(i) it would impose a significant burden on the public body

(ii) it does not have a serious purpose or value

(iii) it is designed to cause disruption or annoyance to the public authority

(iv) it has the effect of harassing the public authority

(v) it would otherwise, in the opinion of a reasonable person, be considered manifestly unreasonable or disproportionate.

13. This is not an exhaustive list. Depending on the circumstances, other factors may be relevant, provided the impact on the authority can be supported by evidence. The Commissioner recognises that each case must be considered on its merits, taking all the circumstances into account.

14. While the Commissioner's view is that "vexatious" must be applied to the request and not the requester, she acknowledges that the applicant's identity, and the history of their dealings with a public authority, may be relevant in considering the nature and effect of a request and its surrounding circumstances. It may be reasonable, for example, for the authority to conclude that a request represents a continuation of a pattern of behaviour it has deemed vexatious in another context.

Police Scotland's submission

15. In their submission to the Commissioner, Police Scotland provided background information and evidence to support their view that Mr X's request was vexatious in terms of section 14(1) of FOISA.

16. In 2013, Police Scotland wrote to Mr X to ask him to direct all correspondence to them via a designated single point of contact. Police Scotland did this in terms of their Unacceptable, Persistent and Unreasonable Actions by Complainers Standard Operating Procedure[3]. These arrangements, which are subject to periodic review, remain in place today.

17. The justification for this special measure was that Mr X was submitting a large number of complaints and requests for information. Police Scotland referred to 13 online complaints submitted in one day and, during eight months, over 100 questions under FOISA or the Data Protection Act 1998 (DPA) submitted to Police Scotland's Information Management Unit. Police Scotland explained that, at times, one individual had to work full-time to manage Mr X's requests.

18. Police Scotland stated that Mr X "continually flouts the contact policy in place" and submits FOI requests to another specific email address. They considered that dealing with these valid requests significantly undermines the integrity of the contact policy "which remains in place for good reason". They commented that the bulk of Mr X's contact could be categorised as complaints and expressions of dissatisfaction.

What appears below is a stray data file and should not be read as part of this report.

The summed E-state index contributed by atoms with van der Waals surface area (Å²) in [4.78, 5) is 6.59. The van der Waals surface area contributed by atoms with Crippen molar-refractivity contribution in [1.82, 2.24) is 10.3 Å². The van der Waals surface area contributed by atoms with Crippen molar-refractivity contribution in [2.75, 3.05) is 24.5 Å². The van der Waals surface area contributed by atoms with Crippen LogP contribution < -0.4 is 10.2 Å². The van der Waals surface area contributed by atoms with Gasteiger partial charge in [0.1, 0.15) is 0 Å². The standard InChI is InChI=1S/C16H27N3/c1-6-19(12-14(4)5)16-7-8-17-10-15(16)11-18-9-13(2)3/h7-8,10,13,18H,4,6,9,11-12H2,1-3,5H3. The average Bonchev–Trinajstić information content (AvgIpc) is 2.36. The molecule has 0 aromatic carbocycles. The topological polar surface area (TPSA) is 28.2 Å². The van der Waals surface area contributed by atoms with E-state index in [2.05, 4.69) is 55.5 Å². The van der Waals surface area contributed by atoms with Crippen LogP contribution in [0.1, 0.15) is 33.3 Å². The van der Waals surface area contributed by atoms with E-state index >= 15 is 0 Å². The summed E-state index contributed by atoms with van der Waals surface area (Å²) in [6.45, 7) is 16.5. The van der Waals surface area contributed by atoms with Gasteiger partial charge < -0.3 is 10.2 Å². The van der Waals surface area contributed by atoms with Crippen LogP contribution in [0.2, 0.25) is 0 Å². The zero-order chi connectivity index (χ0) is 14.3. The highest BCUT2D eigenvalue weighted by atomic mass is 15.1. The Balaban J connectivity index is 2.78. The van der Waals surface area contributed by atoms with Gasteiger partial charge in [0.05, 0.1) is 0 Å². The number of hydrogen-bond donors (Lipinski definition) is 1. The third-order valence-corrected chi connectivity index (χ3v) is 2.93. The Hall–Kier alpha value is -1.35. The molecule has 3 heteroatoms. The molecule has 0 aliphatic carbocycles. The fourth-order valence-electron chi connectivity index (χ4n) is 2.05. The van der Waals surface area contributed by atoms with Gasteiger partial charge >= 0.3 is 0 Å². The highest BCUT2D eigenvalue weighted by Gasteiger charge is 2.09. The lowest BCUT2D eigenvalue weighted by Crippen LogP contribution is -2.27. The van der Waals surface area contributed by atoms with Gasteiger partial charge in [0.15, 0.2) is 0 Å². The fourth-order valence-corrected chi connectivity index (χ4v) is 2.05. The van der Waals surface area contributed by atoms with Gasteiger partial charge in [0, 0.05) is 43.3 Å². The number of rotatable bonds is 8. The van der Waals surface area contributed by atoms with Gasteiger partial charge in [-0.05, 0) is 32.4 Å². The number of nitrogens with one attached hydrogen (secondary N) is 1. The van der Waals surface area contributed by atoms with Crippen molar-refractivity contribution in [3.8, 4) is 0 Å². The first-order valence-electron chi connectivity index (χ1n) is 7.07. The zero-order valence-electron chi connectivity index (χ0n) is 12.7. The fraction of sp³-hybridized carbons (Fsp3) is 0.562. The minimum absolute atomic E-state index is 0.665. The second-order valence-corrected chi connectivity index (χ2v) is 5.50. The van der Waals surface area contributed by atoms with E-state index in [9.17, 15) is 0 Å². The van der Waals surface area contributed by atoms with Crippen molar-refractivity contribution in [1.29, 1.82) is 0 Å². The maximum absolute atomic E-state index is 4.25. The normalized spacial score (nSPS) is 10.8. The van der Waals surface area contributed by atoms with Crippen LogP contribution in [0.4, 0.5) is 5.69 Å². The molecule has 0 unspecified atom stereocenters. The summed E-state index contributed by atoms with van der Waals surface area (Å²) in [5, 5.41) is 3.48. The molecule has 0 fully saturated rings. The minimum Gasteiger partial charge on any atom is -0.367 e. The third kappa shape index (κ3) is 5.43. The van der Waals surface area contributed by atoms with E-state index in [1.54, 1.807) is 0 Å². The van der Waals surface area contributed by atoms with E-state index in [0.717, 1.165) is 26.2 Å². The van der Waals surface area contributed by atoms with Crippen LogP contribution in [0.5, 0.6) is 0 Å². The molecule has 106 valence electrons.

19. Police Scotland acknowledged that the volume of information requests from Mr X has decreased substantially over the past few years, but said that his requests had now become repeated requests for information on the same subject.

20. Police Scotland did not argue that Mr X's request was without serious purpose or value. However, they considered that his request had the effect of harassing Police Scotland and was designed to cause disruption or annoyance. Police Scotland described Mr X as having an on-going grievance in relation to the custody facility at Kittybrewster and said he had been conducting an extended campaign to the point that his behaviour could be described as obsessive. Mr X continued to make requests for information regarding the equipment failure in the custody facility although these had been addressed previously (insofar as Police Scotland had explained that they do not hold information showing the exact dates of some events or actions relating to that failure).

21. The Commissioner's guidance on vexatious requests states that a request may be vexatious if there is no additional information that can be provided because all relevant information has already been disclosed. Police Scotland believed this was the case in relation to Mr X's request. They provided copies of nine separate letters which had disclosed information relating to the same incident, including a letter dated 1 February 2017 in which Police Scotland had attempted to provide a comprehensive summary of the information they held about the sequence of events relating to the CCTV failure. In that letter, Police Scotland warned Mr X that future requests on the same subject might be considered vexatious.

Mr X's submission

22. Mr X strongly disagreed with Police Scotland's use of section 14(1) in respect of his request. He did not believe that Police Scotland do not keep maintenance records for their equipment: he thought this would be a legal requirement, if simply for the warranty alone. He highlighted that a young man had died in custody days after the establishment was opened and that the deceased person's family were told that no footage was retained as the recording equipment installed in the custody facility had insufficient memory capacity. He found it hard to believe that questions were not asked as to why all equipment was not tried and tested prior to use in a similar way to any other new build establishment.